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Thought-Provoking Commentary for the Lawson Software Community
I’ve recently noticed some interesting ads, focused on brand loyalty and awareness:
When Lawson CUE was held in San Diego this past April, Lawson invited some software industry bloggers to attend the annual event. I’ll let you read their reviews:
Unlike the LawsonGuru Blog, which targets you—the actual Lawson customer, each of these bloggers targets the larger enterprise software marketplace. But, hey, it’s Lawson’s conference, so they have to right to invite whomever they want.
Alas, I stayed home.
Even though I didn’t attend Lawson CUE this year in San Diego, I did receive my usual eyewitness reports. I also viewed the video feeds of keynotes and listened in on the executive/analyst briefings. And, naturally, I do have my opinions.
Even though I didn’t attend Lawson CUE this year in Orlando, I did get a number of eyewitness reports. I also viewed webcasts of the keynotes and listened in on a couple of the executive briefings.
The biggest news from Lawson CUE 2005 was the announcement of Project Landmark. This is the culmination of over three years of development, spearheaded by Richard Lawson, one of the founders of Lawson Software.
You’re probably asking yourself: “Just what is this Project Landmark and how does it affect me?” Read more of this post
Many of you are probably making your plans to join Lawson at their annual CUE user conference. Unfortunately, I won’t be there. Seems I’m not invited.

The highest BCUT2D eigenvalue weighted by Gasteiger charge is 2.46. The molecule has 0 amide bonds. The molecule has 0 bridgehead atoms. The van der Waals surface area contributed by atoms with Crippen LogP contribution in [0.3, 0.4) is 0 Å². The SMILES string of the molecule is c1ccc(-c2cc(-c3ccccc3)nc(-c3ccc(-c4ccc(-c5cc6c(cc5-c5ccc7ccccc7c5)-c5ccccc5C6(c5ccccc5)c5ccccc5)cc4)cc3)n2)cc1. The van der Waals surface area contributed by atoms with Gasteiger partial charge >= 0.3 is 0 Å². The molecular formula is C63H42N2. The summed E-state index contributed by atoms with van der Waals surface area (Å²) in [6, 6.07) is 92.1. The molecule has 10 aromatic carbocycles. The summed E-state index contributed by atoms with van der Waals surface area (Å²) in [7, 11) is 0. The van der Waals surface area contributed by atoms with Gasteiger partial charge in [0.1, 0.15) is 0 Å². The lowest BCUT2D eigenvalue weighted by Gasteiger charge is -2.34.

I enjoyed meeting with many of you (including some, ahem, who didn’t yet know about the LawsonGuru Letter, or those of you who were perhaps afraid to admit it!). I’m hoping that by next year’s CUE, perhaps Lawson will give me a press pass, and I can get a seat in the front row!
Whether you attended or not, here are my observations-some good, some not so good–on what I took back from CUE:
This past month, I attended one of the numerous Lawson "Upgrade Road Shows" being presented to the various user groups. If you’re a Unix or Windows NT/2000 client still running v7.2.x applications, you no doubt know by now that Lawson’s support for these applications will end on May 31, 2004.
In the coming months, Microsoft will be releasing some tools for implementing Six Sigma methodologies in your workgroups and enterprise. There are some niche Six Sigma software offerings, but with Microsoft targeting it, you had better believe that Six Sigma will “go mainstream”. They’ve done it before, with OLAP, and chances are that Microsoft will do it again with Six Sigma.